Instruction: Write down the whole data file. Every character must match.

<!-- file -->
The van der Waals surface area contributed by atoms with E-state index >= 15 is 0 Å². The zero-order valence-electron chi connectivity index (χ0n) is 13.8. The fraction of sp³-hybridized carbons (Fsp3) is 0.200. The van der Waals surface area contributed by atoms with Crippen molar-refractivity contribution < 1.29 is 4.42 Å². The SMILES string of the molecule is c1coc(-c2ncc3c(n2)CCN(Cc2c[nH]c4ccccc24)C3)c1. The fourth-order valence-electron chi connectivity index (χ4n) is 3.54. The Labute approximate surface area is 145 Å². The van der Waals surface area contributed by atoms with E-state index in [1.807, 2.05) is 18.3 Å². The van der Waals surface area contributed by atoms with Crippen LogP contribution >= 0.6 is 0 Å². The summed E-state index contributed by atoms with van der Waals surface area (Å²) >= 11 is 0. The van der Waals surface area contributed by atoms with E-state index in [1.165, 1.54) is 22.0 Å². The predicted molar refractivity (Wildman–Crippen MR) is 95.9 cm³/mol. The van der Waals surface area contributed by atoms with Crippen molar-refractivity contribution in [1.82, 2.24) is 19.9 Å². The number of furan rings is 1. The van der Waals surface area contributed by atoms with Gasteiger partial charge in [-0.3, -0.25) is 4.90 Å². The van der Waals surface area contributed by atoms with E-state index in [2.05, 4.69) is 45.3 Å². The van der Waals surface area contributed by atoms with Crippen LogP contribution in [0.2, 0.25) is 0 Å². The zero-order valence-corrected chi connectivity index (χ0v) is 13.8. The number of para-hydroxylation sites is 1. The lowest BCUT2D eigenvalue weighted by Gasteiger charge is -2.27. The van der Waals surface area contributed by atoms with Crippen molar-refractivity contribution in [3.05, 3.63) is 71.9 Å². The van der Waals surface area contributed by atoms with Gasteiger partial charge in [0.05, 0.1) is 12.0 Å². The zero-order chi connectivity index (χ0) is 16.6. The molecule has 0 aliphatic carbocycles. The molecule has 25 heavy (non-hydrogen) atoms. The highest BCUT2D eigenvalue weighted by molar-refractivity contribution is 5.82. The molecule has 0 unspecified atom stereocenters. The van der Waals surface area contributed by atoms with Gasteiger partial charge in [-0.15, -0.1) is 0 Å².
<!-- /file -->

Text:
The van der Waals surface area contributed by atoms with E-state index >= 15 is 0 Å². The zero-order valence-electron chi connectivity index (χ0n) is 13.8. The fraction of sp³-hybridized carbons (Fsp3) is 0.200. The van der Waals surface area contributed by atoms with Crippen molar-refractivity contribution < 1.29 is 4.42 Å². The SMILES string of the molecule is c1coc(-c2ncc3c(n2)CCN(Cc2c[nH]c4ccccc24)C3)c1. The fourth-order valence-electron chi connectivity index (χ4n) is 3.54. The Labute approximate surface area is 145 Å². The van der Waals surface area contributed by atoms with E-state index in [1.807, 2.05) is 18.3 Å². The van der Waals surface area contributed by atoms with Crippen LogP contribution >= 0.6 is 0 Å². The summed E-state index contributed by atoms with van der Waals surface area (Å²) >= 11 is 0. The van der Waals surface area contributed by atoms with E-state index in [1.165, 1.54) is 22.0 Å². The predicted molar refractivity (Wildman–Crippen MR) is 95.9 cm³/mol. The van der Waals surface area contributed by atoms with Crippen molar-refractivity contribution in [1.82, 2.24) is 19.9 Å². The number of furan rings is 1. The van der Waals surface area contributed by atoms with Gasteiger partial charge in [-0.3, -0.25) is 4.90 Å². The van der Waals surface area contributed by atoms with E-state index in [2.05, 4.69) is 45.3 Å². The van der Waals surface area contributed by atoms with Crippen LogP contribution in [0.2, 0.25) is 0 Å². The zero-order valence-corrected chi connectivity index (χ0v) is 13.8. The number of para-hydroxylation sites is 1. The lowest BCUT2D eigenvalue weighted by Gasteiger charge is -2.27. The van der Waals surface area contributed by atoms with Crippen molar-refractivity contribution in [3.05, 3.63) is 71.9 Å². The van der Waals surface area contributed by atoms with Gasteiger partial charge in [0.05, 0.1) is 12.0 Å². The zero-order chi connectivity index (χ0) is 16.6. The molecule has 0 aliphatic carbocycles. The molecule has 25 heavy (non-hydrogen) atoms. The highest BCUT2D eigenvalue weighted by molar-refractivity contribution is 5.82. The molecule has 0 unspecified atom stereocenters. The van der Waals surface area contributed by atoms with Gasteiger partial charge in [-0.15, -0.1) is 0 Å².